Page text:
Ringing your realtor can save you a spot of bother
“I wish I had called you before but I just didn't want to bother you. I know you're busy …”
There are times when you might feel like you shouldn't “bother” the real estate agent you know. Perhaps you're truly trying to be considerate, perhaps you are not aware that you should, or you don't want to feel obligated or pushed into doing something. Despite general opinion, most real estate agents are not pushy — and they can't answer your questions if they are not aware what they are.
Here are examples of a few times that you should “bother” your real estate agent. Not bothering them, will bother them (and you) even more in the long run.
1. You just want to check out a house
You see a house online or a for sale sign; maybe even just stumble across an open house. You're not all that serious about buying a house. Maybe you're only just starting to think about it. Or, maybe you have no desire at all to move, and you're just curious and want to take a peek.
So, you don't want to “bother” the agent you know to show you the house. Instead, you call the listing agent or some random agent you don't even know or just walk right into the open house. Next thing you know, you love it! You're making an offer. The offer is accepted and then you regret it. Or problems come up. Or the process is miserable. Or you don't feel like the agent you're dealing with is giving you the best advice.
And that's when you call the agent you know. Unfortunately at that point it's too late. The agent you know can't help. Because now you are represented by another agent. The agent you know can get in a lot of trouble for even giving you friendly advice.
As innocent as it seems, when you just want to go see a house you are inadvertently making a bigger decision than you think, you are deciding who will advise you and help you through the process. Even if you just go see a house with another agent, you are then that agent's buyer. You're better off calling the agent you know to show you the house in the first place. You won't be considered a bother.
2. You want to know how much your home is worth.
Maybe you're just curious about how much your home is worth or maybe you're actually thinking of selling. It might be because you want to get a feel for your net worth. Nowadays, you can hop online and check out any number of sites that will give you an idea of comparable properties which can help you determine the value of your home. So why “bother” the agent you know about this?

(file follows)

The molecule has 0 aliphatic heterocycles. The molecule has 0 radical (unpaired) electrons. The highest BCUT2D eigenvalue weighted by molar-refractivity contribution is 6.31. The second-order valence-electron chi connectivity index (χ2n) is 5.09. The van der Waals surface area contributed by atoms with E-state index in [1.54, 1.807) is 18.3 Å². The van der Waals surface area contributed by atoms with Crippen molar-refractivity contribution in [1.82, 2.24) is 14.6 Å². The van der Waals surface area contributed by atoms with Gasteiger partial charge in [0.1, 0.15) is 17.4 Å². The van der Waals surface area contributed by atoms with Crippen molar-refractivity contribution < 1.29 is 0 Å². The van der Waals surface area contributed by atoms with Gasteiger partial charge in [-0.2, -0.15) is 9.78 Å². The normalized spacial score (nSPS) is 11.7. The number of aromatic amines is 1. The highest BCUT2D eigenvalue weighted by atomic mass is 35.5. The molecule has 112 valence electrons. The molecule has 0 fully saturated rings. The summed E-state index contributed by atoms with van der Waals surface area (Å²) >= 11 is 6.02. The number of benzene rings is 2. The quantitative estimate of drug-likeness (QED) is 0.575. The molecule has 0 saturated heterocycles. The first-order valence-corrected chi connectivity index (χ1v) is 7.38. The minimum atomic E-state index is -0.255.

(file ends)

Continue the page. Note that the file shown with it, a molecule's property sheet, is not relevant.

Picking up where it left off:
Because most of what you will find online is inaccurate to begin with. Often houses are listed at much higher prices than they actually sell for; some have been listed for years. But you can't necessarily see that online. And if you base your hopes, dreams and decisions from an inaccurate value, that can hurt you quite a bit in the long run by not exposing your house to the right market. Again, asking the agent you know to do a proper comparative market analysis and give you a true market value … not a bother.
But, it would be bothersome to hear that you've based important life decisions off an inaccurate value once it's too late.
3. You are considering a home-improvement project.
The real estate agent you know probably isn't an architect or a builder, a plumber, an electrician, a painter, etc. So, they probably can't advise you about the ins and outs of specific projects or costs.
But once you have a sense of the proposed cost of a project, before you just pull the trigger and move forward, you really should “bother” your agent for their input. Putting on an addition? That will surely increase the value. A kitchen or bathroom remodel?
Yep, your house will be worth more. But will the value increase more than the amount you spend? Will that matter in your situation? Will the choices you make in decor, layout or fixtures appeal to a buyer down the road? Does that even matter given your future plans? All questions and thoughts your agent can get into with you before you spend the money and go through the headaches of a huge project.
On the other hand, if you go forward with a home-improvement project and spend, let's say $60,000 and then call your agent, you could seriously regret the cost or even doing the project at all. Your agent doesn't want to break the news to you that your home is only worth $38,000 more after you spent $60,000. There is nothing that can be done at that point.
That's just three examples. There are certainly more. But you get the point. So, reach out to your agent before you do anything real-estate related and just trust me that, it isn't a “bother”.
Heather Chilvers is among Coldwell Banker Bermuda Realty's leading sales representatives. She has been working in real estate for 27 years. If you have a question for Heather, please contact her at firstname.lastname@example.org or 332-1793. All questions will be treated in confidence. Read this article on Facebook: Ask Heather Real Estate